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At n+1, philosopher and writer Justin E.H. Smith remembers Jenny Diski, and shares their correspondence. For Diski, death was always the subject, the knot to admire, wryly, and attempt to untie: …the year before her diagnosis, Jenny invokes the bleak wisdom of Beckett’s line, “Birth was the death of him.” She wonders with Nabokov why […]

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The Butterfly Effect

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At The New Republic, Laura Marsh examines the interplay—or lack thereof—between Nabokov’s identities as a writer and a lepidopterist. In her investigative and detailed cataloguing of scientific and literary happenings, her only steadfast finding may be this: “There’s a special sense in which all of this activity, however unenlightening, is essentially Nabokovian.”

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The Rumpus Interview with Rob Roberge

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Rob Roberge talks about his new memoir, Liar, the differences between writing fiction and writing memoir, and why every narrator is an unreliable narrator.

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We Wish You A Literary Christmas

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From Dickens to Nabokov to Ali Smith, Kate Webb traces the history of authors pondering Christmas, and the 21st century revival of the Christmas story: Even in our prickly individualism, hemmed in by consumer goods, there are moments when we can escape from safe, homogenized lives to experience the tingling pleasures of heat and cold, […]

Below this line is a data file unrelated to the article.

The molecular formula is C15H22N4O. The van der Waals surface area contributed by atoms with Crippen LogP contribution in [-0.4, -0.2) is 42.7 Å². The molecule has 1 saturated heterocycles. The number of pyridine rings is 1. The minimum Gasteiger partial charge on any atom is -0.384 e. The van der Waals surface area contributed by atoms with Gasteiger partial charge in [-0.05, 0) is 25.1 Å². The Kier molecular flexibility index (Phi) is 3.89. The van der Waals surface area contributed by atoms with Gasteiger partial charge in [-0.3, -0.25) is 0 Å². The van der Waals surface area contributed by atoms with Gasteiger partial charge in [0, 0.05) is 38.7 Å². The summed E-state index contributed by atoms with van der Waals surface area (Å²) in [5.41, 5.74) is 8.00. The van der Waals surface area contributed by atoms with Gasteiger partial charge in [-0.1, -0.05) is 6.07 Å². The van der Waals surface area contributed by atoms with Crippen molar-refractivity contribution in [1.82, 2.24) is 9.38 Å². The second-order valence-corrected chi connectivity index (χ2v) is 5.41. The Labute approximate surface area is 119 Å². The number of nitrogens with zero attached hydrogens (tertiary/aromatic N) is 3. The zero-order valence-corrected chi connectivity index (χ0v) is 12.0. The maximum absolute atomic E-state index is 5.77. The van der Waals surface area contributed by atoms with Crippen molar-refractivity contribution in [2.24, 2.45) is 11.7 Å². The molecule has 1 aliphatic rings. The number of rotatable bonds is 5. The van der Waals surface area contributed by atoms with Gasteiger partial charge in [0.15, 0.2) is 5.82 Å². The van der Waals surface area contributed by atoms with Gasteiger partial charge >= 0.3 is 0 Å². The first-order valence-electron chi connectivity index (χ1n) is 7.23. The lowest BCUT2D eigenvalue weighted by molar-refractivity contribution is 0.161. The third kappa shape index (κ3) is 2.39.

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Affected

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Over at ZYZZYVA, Sam Shuler reviews Robert Roper’s new work, Nabokov in America. Roper focuses on Nabokov’s experiences in America, and claims that Nabokov was able to write his best work in America because he was so affected by the country: Roper’s reflections on Nabokov are carried out with a clarity and a directness often […]

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(K)ink: Writing While Deviant: Tina Horn

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I would go so far as to say that the entire reason I write is to detect all the irony that language allows and twist it around the truth like razor wire and ivy. That’s how I like my truth: twisted.

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Reading on Reading on Reading

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For Ploughshares, Clare Beams talks about the strange effect of reading a story in which someone reads a story: Paintings of people looking at paintings, like this one, can make me fall into a dizzy sort of hole. Gazing at the painting to find, there, painted people gazing at a painting, suddenly I’m not quite […]

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Lolita in the Seventh Grade

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Over at the Paris Review, Nick Antosca writes what it felt like to read Nabokov’s Lolita as a 12-year-old boy: Even if I didn’t quite grasp the nature of my radical misreading of the novel—Humbert’s a predator, not a competitor—I understood that for the majority of readers it didn’t tend to provoke reactions like mine. How weird and fucked-up was I?